September 17, 2014
September 16, 2014
Watch: a musical love letter to Regent Park
Win tickets to see DFA 1979 and the New Pornographers play
September 15, 2014
You can now reserve tickets for the Pan Am Games
One Mann on Dating: You should exercise together
September 12, 2014
Update: It’s official, Rob Ford has dropped out of the mayoral race.
A Celebration of Toronto's Last Porn Theatre
“The Metro's existence just gives my old lapsed Catholic soul that irresistible fix of self-loathing”

image: silenttoronto.com

The Metro Theater — one of the continent’s last fully-fledged pornographic movie theaters — is undergoing a transformation, threatening the very existence of my ritual of pretending not to notice it when I walk past. Local entrepreneurs are planning to turn the venerable smut palace into an art-house cinema, and while they still plan to show porn during the day, I fear that this Koreatown time capsule could lose some of its special magic. Friends, the Metro is more than just a great place to make brief, unpleasant eye contact with people. As those posters for Laura and Emmanuelle remind us, it’s a piece of history, harkening back to a time when the average 12-year-old didn’t have access to millions upon millions of money-shots, and whether you were a virginal freshmen or repressed 50-year-old, the only way to see explicit imagery was to hand over money to another human being.

With its glitzy paint, broken lights, crumbling marquee and faded posters, the Metro emits an exquisite combination of sadness, failure, and glory days long dead. Consider the Metro’s official website, which tells of the theater’s rich history (it opened in 1939 as a neighborhood movie-house, then a burlesque joint) and modest cultural achievements (“Part of this movie was filmed at the Metro Theatre!” says a caption under the poster for Sea of Love) while only briefly mentioning the fact that, uh, they show porn. The theater itself is pitch black, but if they ever turned on the lights, you’d see an old mural of Charlie Chaplin sharing wall space with mounted Hustler magazines. Those of us who were raised Catholic know that pornography feels best when it’s shameful, and it’s that pungent aura of shame, hopelessness, and glory days long dead that I hope any new incarnation of the Metro can preserve.

Shame is certainly what I felt during my one and only visit, not long after my 18th birthday. I’d planned it for weeks in advance, and went with a high-school friend, also newly 18, who sympathized with my pathetic bid to assert my adulthood. We took the subway downtown, had lunch, walked around the block a few times, lingered across the street, extensively considered the consequences of being seen by others, went for coffee, and walked around the block a few more times before finally taking the plunge.

“What’s playing today?” I asked the woman at the cash register.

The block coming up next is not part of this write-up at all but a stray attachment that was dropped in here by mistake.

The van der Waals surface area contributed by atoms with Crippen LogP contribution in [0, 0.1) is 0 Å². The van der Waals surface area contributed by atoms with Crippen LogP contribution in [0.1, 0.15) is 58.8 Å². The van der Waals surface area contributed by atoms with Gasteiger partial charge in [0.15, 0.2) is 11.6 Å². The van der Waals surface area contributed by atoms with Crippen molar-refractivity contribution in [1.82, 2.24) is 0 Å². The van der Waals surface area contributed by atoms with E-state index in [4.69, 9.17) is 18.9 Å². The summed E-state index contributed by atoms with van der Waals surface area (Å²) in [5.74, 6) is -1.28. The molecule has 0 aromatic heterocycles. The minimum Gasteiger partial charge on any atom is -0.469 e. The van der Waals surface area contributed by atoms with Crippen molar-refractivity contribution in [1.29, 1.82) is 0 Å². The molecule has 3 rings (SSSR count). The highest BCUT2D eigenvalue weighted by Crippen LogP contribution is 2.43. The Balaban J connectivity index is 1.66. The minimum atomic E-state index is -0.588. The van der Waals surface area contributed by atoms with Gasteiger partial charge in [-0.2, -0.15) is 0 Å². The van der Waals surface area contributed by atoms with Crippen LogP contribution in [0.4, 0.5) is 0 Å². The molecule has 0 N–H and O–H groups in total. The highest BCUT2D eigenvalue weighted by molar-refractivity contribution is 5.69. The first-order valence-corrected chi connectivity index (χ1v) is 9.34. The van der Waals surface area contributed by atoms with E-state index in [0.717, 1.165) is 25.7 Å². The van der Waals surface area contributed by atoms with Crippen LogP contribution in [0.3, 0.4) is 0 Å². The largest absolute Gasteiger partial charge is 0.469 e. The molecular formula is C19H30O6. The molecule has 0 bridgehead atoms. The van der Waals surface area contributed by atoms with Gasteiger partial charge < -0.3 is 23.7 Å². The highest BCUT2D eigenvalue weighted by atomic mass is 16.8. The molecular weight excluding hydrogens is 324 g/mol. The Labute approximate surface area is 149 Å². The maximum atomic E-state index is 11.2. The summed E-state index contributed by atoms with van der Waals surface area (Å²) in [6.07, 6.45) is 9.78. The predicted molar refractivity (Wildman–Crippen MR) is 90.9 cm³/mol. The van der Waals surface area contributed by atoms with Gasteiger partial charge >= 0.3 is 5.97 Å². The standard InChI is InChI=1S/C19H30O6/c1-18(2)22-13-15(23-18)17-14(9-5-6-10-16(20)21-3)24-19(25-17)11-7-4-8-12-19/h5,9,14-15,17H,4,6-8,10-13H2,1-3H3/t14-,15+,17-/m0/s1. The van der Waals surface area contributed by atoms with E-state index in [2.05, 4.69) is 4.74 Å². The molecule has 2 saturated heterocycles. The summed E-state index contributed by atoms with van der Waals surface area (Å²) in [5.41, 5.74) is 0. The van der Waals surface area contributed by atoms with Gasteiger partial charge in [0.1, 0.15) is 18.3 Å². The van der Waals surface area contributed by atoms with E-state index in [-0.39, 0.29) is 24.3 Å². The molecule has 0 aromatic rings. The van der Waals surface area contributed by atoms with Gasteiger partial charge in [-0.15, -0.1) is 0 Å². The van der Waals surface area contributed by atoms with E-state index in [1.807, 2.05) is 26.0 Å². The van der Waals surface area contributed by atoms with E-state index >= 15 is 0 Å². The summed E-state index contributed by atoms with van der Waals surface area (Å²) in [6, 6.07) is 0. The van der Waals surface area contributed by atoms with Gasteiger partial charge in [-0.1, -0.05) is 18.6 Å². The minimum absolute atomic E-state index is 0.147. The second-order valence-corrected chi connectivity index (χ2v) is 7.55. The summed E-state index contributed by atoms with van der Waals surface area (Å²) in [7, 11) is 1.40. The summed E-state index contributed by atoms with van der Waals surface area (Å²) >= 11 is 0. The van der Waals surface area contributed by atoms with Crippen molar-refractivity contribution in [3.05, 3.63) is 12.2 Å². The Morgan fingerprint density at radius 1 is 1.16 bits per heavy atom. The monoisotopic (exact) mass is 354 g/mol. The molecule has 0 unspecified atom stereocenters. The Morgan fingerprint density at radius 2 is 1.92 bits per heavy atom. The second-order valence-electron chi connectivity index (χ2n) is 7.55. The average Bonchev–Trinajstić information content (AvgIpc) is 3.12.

“You know this is an adult movie, right?” she said.

Fumbling through the pitch-black theatre, checking out seats with cell phone light, it didn’t take us long to catch up on the plot — a drama involving a man and woman’s misadventures in a hot tub, projected from a DVD. We stayed for only three minutes — a small fraction of the time we spent describing the day to any poor soul who would agree to listen. If memory serves, we referred to our visit with terms like “legendary,” “epic,” and “brave.”

Looking back, this whole pitiful ritual barely amounted to an anecdote (and contrary to what the Metro’s official website promised, I do not recall being “greeted with a nice smile” by the cashier), but if nothing else, I’m glad to have experienced it. With the internet making pornography an inescapable part of life, and statistics showing that the average male will spend at least six waking years viewing sexually explicit imagery (probably, maybe), and so many “sex-positive” sociologists talking about how our bodies are nothing to be ashamed of and desire is normal and blah blah blah… well, I dunno. The Metro’s existence just gives my old lapsed Catholic soul that irresistible fix of despair and self-loathing that the privacy of the internet can’t provide.

Who knows what the future has in store for the Metro. Has public pornography had its last gasp? Will Toronto hipsters and hepcats watch movies in the evening where old men have masturbated in the afternoon? Will the government step forward and declare the Metro a historic site? (Come on, Rob Ford, let’s make this happen!). Who knows? All I know is — stop taking this wonderful pit of shame for granted. I say, the next time you walk past the Metro, put down your shopping bags, head on inside, and bask in the glory of its sadness and misery. I think it’s time to admit that Fred Willard was right: down with the internet, up with public shame, and long live the Metro!

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